This book is inspired by a single powerful question. What is it to be great as a philosopher? No single grand answer is presumed to be possible; instead, rewardingly close studies of philosophical greatness are developed. This is a scholarly yet accessible volume, blending metaphilosophy with the long history of philosophy and traversing centuries and continents. The result is a series of case studies by accomplished scholars, each chapter trying to understand and convey a particular philosopher’s greatness:
Lloyd P. Gerson on Plato
Karyn Lai on Zhuangzi
David Bronstein on Aristotle
Jonardon Ganeri on Buddhaghosa
Jeffrey Hause on Aquinas
Gary Hatfield on Descartes
Karen Detlefsen on du Châtelet
Don Garrett on Hume
Allen Wood on Kant (as a moral philosopher)
Nicholas F. Stang on Kant (as a metaphysician)
Ken Gemes on Nietzsche
Cheryl Misak on Peirce
David Macarthur on Wittgenstein
This also serves a larger philosophical purpose. Might we gain increased clarity about what philosophy is in the first place? After all, in practice we individuate philosophy partly through its greatest practitioners’ greatest contributions.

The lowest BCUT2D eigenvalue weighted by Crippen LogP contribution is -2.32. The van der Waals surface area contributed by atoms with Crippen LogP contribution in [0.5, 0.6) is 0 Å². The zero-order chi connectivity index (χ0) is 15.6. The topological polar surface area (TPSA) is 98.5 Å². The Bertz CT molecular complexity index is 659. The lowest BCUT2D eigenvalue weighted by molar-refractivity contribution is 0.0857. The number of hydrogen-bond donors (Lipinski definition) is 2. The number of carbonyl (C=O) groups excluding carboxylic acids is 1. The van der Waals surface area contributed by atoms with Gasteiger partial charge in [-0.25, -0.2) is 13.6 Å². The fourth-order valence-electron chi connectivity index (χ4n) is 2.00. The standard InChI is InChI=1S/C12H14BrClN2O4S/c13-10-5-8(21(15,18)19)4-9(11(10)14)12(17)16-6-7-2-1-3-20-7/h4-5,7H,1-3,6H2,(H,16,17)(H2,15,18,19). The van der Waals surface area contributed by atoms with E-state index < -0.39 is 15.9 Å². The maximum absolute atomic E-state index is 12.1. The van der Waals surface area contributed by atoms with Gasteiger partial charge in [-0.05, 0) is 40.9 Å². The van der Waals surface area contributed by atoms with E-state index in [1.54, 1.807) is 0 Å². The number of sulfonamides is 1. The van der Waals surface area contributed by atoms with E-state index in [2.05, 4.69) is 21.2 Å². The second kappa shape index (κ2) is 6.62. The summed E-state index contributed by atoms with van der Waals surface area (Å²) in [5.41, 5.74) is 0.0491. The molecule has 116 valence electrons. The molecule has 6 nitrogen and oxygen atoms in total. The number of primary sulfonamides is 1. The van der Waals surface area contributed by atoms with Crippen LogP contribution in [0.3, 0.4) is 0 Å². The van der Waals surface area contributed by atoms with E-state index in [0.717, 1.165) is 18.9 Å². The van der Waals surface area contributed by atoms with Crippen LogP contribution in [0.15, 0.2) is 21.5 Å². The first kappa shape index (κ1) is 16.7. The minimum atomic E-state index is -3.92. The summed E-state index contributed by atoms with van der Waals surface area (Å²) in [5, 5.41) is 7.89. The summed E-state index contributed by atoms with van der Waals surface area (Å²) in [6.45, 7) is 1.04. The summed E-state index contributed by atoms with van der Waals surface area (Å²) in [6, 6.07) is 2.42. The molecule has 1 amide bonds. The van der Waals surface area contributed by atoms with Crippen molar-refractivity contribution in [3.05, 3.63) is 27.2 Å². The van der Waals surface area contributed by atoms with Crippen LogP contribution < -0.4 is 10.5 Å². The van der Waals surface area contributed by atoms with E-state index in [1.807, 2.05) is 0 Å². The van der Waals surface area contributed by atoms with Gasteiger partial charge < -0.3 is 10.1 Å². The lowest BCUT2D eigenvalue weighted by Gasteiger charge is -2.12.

The book does not discuss every philosopher who has been regarded as great. The point is not to offer a definitive list of The Great Philosophers, but, rather, to learn something about what great philosophy is and might be, from illuminated examples of past greatness.
"What is the difference between a merely good philosopher and a great one? Lists of the great (and usually dead) philosophers presuppose an answer to this question but it's far from obvious what the answer is. The distinguished contributors to this terrific volume advance our understanding of what great philosophy is and explain the greatness of some of the greatest philosophers."
--Quassim Cassam, University of Warwick
Preface and acknowledgements
List of contributors
Lloyd P. Gerson
Nicholas F. Stang